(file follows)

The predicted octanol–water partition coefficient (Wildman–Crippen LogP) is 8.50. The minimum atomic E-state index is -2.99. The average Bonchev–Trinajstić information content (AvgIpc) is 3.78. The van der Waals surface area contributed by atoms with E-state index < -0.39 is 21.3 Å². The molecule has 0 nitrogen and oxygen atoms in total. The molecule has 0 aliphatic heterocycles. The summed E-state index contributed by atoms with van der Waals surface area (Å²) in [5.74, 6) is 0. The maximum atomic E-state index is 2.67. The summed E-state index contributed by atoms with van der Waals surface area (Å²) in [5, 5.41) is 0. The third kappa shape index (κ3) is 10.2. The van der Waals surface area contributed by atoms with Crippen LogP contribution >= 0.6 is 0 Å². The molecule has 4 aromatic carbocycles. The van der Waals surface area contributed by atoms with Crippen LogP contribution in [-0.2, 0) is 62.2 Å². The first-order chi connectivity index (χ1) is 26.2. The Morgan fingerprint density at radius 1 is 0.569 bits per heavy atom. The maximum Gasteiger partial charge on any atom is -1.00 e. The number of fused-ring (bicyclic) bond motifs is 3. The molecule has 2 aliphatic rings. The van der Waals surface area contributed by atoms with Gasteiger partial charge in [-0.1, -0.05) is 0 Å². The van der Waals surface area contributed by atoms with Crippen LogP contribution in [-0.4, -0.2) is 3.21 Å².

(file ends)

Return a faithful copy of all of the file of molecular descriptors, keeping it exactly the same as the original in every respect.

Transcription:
The predicted octanol–water partition coefficient (Wildman–Crippen LogP) is 8.50. The minimum atomic E-state index is -2.99. The average Bonchev–Trinajstić information content (AvgIpc) is 3.78. The van der Waals surface area contributed by atoms with E-state index < -0.39 is 21.3 Å². The molecule has 0 nitrogen and oxygen atoms in total. The molecule has 0 aliphatic heterocycles. The summed E-state index contributed by atoms with van der Waals surface area (Å²) in [5.74, 6) is 0. The maximum atomic E-state index is 2.67. The summed E-state index contributed by atoms with van der Waals surface area (Å²) in [5, 5.41) is 0. The third kappa shape index (κ3) is 10.2. The van der Waals surface area contributed by atoms with Crippen LogP contribution >= 0.6 is 0 Å². The molecule has 4 aromatic carbocycles. The van der Waals surface area contributed by atoms with Crippen LogP contribution in [-0.2, 0) is 62.2 Å². The first-order chi connectivity index (χ1) is 26.2. The Morgan fingerprint density at radius 1 is 0.569 bits per heavy atom. The maximum Gasteiger partial charge on any atom is -1.00 e. The number of fused-ring (bicyclic) bond motifs is 3. The molecule has 2 aliphatic rings. The van der Waals surface area contributed by atoms with Gasteiger partial charge in [-0.1, -0.05) is 0 Å². The van der Waals surface area contributed by atoms with Crippen LogP contribution in [-0.4, -0.2) is 3.21 Å².